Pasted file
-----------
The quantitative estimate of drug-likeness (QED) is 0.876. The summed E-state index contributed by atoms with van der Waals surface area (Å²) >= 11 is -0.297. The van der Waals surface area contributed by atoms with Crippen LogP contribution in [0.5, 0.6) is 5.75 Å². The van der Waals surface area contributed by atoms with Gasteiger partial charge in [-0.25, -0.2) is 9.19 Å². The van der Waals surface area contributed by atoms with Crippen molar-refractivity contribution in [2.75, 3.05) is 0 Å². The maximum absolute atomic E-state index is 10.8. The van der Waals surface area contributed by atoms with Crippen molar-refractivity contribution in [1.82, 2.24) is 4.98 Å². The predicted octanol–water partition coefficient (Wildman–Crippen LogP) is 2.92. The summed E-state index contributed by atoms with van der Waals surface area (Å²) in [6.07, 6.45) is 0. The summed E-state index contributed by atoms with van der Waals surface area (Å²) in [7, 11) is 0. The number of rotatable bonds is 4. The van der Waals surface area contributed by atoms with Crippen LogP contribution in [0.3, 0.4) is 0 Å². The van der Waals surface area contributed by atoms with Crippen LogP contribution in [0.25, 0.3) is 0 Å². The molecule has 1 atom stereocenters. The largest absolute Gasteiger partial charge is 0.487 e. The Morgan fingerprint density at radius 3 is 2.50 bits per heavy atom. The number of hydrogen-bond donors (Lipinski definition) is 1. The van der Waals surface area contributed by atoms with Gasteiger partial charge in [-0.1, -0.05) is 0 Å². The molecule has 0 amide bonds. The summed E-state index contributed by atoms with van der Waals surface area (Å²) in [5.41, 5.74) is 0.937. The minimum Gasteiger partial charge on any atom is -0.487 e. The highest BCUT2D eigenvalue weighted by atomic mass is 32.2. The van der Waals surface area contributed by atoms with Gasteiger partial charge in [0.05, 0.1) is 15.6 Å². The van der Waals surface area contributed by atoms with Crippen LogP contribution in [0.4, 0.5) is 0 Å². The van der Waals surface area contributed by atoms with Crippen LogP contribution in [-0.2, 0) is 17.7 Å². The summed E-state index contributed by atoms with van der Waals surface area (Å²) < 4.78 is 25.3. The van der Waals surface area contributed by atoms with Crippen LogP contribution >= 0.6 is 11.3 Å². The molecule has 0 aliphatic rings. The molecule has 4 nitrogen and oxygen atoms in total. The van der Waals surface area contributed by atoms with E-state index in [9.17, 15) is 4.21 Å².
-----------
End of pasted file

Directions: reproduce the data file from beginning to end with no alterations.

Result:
The quantitative estimate of drug-likeness (QED) is 0.876. The summed E-state index contributed by atoms with van der Waals surface area (Å²) >= 11 is -0.297. The van der Waals surface area contributed by atoms with Crippen LogP contribution in [0.5, 0.6) is 5.75 Å². The van der Waals surface area contributed by atoms with Gasteiger partial charge in [-0.25, -0.2) is 9.19 Å². The van der Waals surface area contributed by atoms with Crippen molar-refractivity contribution in [2.75, 3.05) is 0 Å². The maximum absolute atomic E-state index is 10.8. The van der Waals surface area contributed by atoms with Crippen molar-refractivity contribution in [1.82, 2.24) is 4.98 Å². The predicted octanol–water partition coefficient (Wildman–Crippen LogP) is 2.92. The summed E-state index contributed by atoms with van der Waals surface area (Å²) in [6.07, 6.45) is 0. The summed E-state index contributed by atoms with van der Waals surface area (Å²) in [7, 11) is 0. The number of rotatable bonds is 4. The van der Waals surface area contributed by atoms with Crippen LogP contribution in [0.3, 0.4) is 0 Å². The van der Waals surface area contributed by atoms with Crippen LogP contribution in [0.25, 0.3) is 0 Å². The molecule has 1 atom stereocenters. The largest absolute Gasteiger partial charge is 0.487 e. The Morgan fingerprint density at radius 3 is 2.50 bits per heavy atom. The number of hydrogen-bond donors (Lipinski definition) is 1. The van der Waals surface area contributed by atoms with Gasteiger partial charge in [-0.1, -0.05) is 0 Å². The molecule has 0 amide bonds. The summed E-state index contributed by atoms with van der Waals surface area (Å²) in [5.41, 5.74) is 0.937. The minimum Gasteiger partial charge on any atom is -0.487 e. The highest BCUT2D eigenvalue weighted by atomic mass is 32.2. The van der Waals surface area contributed by atoms with Gasteiger partial charge in [0.05, 0.1) is 15.6 Å². The van der Waals surface area contributed by atoms with Crippen LogP contribution in [0.4, 0.5) is 0 Å². The van der Waals surface area contributed by atoms with Crippen LogP contribution in [-0.2, 0) is 17.7 Å². The summed E-state index contributed by atoms with van der Waals surface area (Å²) < 4.78 is 25.3. The van der Waals surface area contributed by atoms with Crippen LogP contribution >= 0.6 is 11.3 Å². The molecule has 0 aliphatic rings. The molecule has 4 nitrogen and oxygen atoms in total. The van der Waals surface area contributed by atoms with E-state index in [9.17, 15) is 4.21 Å².